When the going gets tough………

……..the tough get baking.

I’ve been in a bit of a mood lately. So that’s a good time for me to head to the kitchen and lose myself in following recipes for baked goods. I am not by nature a baker – I’m not one of those people who can eyeball the ingredients for making a cake or pie, or even bread. I make really good bread, but I have to use a recipe every time. So I have to focus. In the past few days I’ve made a Rosemary Olive Focaccia, a “no knead” country loaf (it’s round), and croissants. Yes! Croissants!

I have to say, my heart was in my throat the whole time (i.e., almost 24 hours!) and I didn’t sleep that well either. I must have read half a dozen recipes for the dough and another 6 blogs regarding technique and baking. Each is a little bit different – eggs, no eggs; more butter, less butter; cream or milk; sugar or no sugar; 4 folds, book folds; baking temps between 325F and 425F………..you get the idea. In the end I settled more or less on the recipe linked here because I had seen this recipe in a couple of other places, and this blog (Willow Bird Baking) also includes photos and a cutting diagram!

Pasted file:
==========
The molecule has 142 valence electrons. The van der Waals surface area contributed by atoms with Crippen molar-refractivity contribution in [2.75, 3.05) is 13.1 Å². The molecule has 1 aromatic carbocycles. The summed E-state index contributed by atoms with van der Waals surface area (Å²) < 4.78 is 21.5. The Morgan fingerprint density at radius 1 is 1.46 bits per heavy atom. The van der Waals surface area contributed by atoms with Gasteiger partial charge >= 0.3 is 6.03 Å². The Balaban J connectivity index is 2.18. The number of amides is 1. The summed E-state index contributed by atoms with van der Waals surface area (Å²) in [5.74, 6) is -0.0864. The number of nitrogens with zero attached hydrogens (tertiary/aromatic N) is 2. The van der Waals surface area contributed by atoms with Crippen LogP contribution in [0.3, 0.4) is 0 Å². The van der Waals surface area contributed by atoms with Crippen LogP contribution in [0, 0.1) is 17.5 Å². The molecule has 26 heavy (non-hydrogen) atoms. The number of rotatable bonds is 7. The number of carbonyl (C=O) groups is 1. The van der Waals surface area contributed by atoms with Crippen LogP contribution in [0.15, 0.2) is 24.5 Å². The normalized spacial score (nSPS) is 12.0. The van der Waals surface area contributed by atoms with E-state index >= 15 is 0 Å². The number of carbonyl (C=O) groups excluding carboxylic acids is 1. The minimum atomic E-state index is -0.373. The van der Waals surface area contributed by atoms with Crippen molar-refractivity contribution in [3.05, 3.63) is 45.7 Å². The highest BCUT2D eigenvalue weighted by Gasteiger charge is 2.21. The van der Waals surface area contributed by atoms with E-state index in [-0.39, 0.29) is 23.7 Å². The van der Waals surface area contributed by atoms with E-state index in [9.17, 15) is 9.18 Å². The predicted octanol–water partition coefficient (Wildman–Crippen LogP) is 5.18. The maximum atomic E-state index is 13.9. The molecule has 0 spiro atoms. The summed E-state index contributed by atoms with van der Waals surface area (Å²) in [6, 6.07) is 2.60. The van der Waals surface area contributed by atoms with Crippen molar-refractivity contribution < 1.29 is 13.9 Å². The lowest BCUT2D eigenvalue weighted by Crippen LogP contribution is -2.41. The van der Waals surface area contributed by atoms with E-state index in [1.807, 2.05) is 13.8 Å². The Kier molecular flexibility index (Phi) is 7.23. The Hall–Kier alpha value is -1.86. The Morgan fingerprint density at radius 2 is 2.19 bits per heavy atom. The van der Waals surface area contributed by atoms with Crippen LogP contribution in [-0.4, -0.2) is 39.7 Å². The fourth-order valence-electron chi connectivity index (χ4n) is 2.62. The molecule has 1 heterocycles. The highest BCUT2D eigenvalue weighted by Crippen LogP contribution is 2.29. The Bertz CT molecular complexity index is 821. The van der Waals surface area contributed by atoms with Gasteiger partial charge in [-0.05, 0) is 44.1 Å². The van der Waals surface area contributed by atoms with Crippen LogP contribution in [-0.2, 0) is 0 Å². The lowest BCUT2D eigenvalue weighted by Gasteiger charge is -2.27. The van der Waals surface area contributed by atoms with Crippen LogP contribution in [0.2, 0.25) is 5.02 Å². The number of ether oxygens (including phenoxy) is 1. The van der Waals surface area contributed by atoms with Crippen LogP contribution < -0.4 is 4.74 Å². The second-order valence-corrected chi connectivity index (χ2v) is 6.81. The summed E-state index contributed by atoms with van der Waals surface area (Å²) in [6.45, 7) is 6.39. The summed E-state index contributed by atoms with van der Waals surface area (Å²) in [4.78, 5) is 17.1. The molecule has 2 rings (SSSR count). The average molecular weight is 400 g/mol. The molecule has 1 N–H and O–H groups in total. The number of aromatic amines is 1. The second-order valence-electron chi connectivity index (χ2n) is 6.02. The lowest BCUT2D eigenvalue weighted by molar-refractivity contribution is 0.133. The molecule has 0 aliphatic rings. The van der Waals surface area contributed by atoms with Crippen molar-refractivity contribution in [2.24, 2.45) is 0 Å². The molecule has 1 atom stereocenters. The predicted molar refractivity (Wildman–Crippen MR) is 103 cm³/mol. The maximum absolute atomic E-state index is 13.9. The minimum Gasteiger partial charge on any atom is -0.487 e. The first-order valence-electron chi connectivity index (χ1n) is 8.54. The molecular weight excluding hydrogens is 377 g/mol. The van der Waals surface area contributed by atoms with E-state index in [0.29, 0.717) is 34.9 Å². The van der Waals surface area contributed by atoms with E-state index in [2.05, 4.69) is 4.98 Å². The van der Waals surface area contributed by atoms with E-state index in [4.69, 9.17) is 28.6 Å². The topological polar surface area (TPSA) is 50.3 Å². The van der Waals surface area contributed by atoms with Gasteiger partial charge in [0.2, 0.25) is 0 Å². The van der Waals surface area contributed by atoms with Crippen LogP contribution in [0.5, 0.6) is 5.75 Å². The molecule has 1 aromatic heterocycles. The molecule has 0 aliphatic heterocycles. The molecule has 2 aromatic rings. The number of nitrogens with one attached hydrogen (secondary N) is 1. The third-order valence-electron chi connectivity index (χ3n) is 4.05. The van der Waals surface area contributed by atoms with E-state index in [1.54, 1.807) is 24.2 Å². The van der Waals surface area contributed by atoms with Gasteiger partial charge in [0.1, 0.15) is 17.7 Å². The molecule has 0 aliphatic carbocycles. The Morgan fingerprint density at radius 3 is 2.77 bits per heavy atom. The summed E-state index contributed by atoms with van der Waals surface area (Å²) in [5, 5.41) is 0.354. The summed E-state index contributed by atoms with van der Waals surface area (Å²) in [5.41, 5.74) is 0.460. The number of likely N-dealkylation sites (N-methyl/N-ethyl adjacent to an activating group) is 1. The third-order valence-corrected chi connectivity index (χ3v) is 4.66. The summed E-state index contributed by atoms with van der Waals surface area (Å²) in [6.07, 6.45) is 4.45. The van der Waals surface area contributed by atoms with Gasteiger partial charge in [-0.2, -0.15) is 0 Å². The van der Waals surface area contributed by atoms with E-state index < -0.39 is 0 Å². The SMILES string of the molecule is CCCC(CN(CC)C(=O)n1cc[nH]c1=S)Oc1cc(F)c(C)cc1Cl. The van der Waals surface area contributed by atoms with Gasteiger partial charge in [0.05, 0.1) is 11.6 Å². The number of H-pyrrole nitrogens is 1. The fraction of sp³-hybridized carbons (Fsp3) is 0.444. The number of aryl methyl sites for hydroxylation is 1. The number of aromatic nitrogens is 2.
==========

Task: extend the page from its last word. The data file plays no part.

Unfortunately, all the things that she warns can be problems, were. But I persevered. I started yesterday by preparing the dough and giving it its first rise. Piece o’cake! The next step was turning 3/4 of a pound of cold butter into a 5″x8″ rectangle. The trick is to keep it cold but malleable. Uh huh. Long story short, I did the rolling of the dough and the folding/turning with butter (4 times with 1 hour between each fold) and put it in the fridge overnight.